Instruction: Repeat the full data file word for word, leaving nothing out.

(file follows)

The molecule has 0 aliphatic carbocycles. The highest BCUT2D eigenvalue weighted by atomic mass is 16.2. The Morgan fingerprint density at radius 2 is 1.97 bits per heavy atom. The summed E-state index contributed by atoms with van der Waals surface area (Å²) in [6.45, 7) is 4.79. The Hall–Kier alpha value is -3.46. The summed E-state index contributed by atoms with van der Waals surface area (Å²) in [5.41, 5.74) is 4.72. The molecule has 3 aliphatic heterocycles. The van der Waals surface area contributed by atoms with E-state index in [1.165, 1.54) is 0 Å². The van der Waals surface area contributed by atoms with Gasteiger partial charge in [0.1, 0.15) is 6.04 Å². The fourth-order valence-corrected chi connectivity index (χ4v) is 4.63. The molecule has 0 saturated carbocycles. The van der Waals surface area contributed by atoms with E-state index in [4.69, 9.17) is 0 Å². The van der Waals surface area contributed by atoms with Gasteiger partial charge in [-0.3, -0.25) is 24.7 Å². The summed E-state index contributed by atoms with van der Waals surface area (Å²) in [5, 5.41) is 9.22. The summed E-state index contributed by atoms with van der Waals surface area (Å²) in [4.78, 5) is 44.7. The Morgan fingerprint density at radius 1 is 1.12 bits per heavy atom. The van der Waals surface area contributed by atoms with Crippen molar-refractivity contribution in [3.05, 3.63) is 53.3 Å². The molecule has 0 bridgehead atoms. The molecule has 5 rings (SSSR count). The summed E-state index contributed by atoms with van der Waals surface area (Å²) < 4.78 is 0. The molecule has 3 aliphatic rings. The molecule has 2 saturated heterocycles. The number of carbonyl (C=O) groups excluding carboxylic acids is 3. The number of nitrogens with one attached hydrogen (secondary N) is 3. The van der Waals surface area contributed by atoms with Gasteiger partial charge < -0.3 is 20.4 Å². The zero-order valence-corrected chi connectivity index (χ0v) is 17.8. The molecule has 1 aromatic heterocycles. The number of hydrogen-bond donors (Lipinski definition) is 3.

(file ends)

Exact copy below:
The molecule has 0 aliphatic carbocycles. The highest BCUT2D eigenvalue weighted by atomic mass is 16.2. The Morgan fingerprint density at radius 2 is 1.97 bits per heavy atom. The summed E-state index contributed by atoms with van der Waals surface area (Å²) in [6.45, 7) is 4.79. The Hall–Kier alpha value is -3.46. The summed E-state index contributed by atoms with van der Waals surface area (Å²) in [5.41, 5.74) is 4.72. The molecule has 3 aliphatic heterocycles. The van der Waals surface area contributed by atoms with E-state index in [1.165, 1.54) is 0 Å². The van der Waals surface area contributed by atoms with Gasteiger partial charge in [0.1, 0.15) is 6.04 Å². The fourth-order valence-corrected chi connectivity index (χ4v) is 4.63. The molecule has 0 saturated carbocycles. The van der Waals surface area contributed by atoms with E-state index in [4.69, 9.17) is 0 Å². The van der Waals surface area contributed by atoms with Gasteiger partial charge in [-0.3, -0.25) is 24.7 Å². The summed E-state index contributed by atoms with van der Waals surface area (Å²) in [5, 5.41) is 9.22. The summed E-state index contributed by atoms with van der Waals surface area (Å²) in [4.78, 5) is 44.7. The Morgan fingerprint density at radius 1 is 1.12 bits per heavy atom. The van der Waals surface area contributed by atoms with Crippen molar-refractivity contribution in [3.05, 3.63) is 53.3 Å². The molecule has 0 bridgehead atoms. The molecule has 5 rings (SSSR count). The summed E-state index contributed by atoms with van der Waals surface area (Å²) < 4.78 is 0. The molecule has 3 aliphatic rings. The molecule has 2 saturated heterocycles. The number of carbonyl (C=O) groups excluding carboxylic acids is 3. The number of nitrogens with one attached hydrogen (secondary N) is 3. The van der Waals surface area contributed by atoms with Gasteiger partial charge < -0.3 is 20.4 Å². The zero-order valence-corrected chi connectivity index (χ0v) is 17.8. The molecule has 1 aromatic heterocycles. The number of hydrogen-bond donors (Lipinski definition) is 3.